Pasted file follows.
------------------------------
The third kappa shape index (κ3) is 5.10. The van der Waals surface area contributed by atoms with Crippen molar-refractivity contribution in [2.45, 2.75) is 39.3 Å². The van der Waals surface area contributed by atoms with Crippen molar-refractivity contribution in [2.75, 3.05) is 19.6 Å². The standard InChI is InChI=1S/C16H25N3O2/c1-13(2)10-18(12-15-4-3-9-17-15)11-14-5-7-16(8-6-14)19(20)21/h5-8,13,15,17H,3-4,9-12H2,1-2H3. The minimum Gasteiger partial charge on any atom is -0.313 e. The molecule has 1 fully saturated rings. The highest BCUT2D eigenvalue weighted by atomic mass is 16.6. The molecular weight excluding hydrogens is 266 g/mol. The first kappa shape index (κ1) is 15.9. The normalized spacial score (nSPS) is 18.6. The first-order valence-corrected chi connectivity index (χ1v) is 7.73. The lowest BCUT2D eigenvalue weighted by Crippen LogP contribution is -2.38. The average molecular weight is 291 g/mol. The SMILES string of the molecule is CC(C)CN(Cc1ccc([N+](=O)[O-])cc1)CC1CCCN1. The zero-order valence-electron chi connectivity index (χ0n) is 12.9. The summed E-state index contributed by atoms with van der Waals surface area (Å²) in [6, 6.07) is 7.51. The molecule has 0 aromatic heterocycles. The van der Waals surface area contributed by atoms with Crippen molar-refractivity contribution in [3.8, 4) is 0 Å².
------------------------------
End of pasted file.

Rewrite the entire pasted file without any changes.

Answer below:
The third kappa shape index (κ3) is 5.10. The van der Waals surface area contributed by atoms with Crippen molar-refractivity contribution in [2.45, 2.75) is 39.3 Å². The van der Waals surface area contributed by atoms with Crippen molar-refractivity contribution in [2.75, 3.05) is 19.6 Å². The standard InChI is InChI=1S/C16H25N3O2/c1-13(2)10-18(12-15-4-3-9-17-15)11-14-5-7-16(8-6-14)19(20)21/h5-8,13,15,17H,3-4,9-12H2,1-2H3. The minimum Gasteiger partial charge on any atom is -0.313 e. The molecule has 1 fully saturated rings. The highest BCUT2D eigenvalue weighted by atomic mass is 16.6. The molecular weight excluding hydrogens is 266 g/mol. The first kappa shape index (κ1) is 15.9. The normalized spacial score (nSPS) is 18.6. The first-order valence-corrected chi connectivity index (χ1v) is 7.73. The lowest BCUT2D eigenvalue weighted by Crippen LogP contribution is -2.38. The average molecular weight is 291 g/mol. The SMILES string of the molecule is CC(C)CN(Cc1ccc([N+](=O)[O-])cc1)CC1CCCN1. The zero-order valence-electron chi connectivity index (χ0n) is 12.9. The summed E-state index contributed by atoms with van der Waals surface area (Å²) in [6, 6.07) is 7.51. The molecule has 0 aromatic heterocycles. The van der Waals surface area contributed by atoms with Crippen molar-refractivity contribution in [3.8, 4) is 0 Å².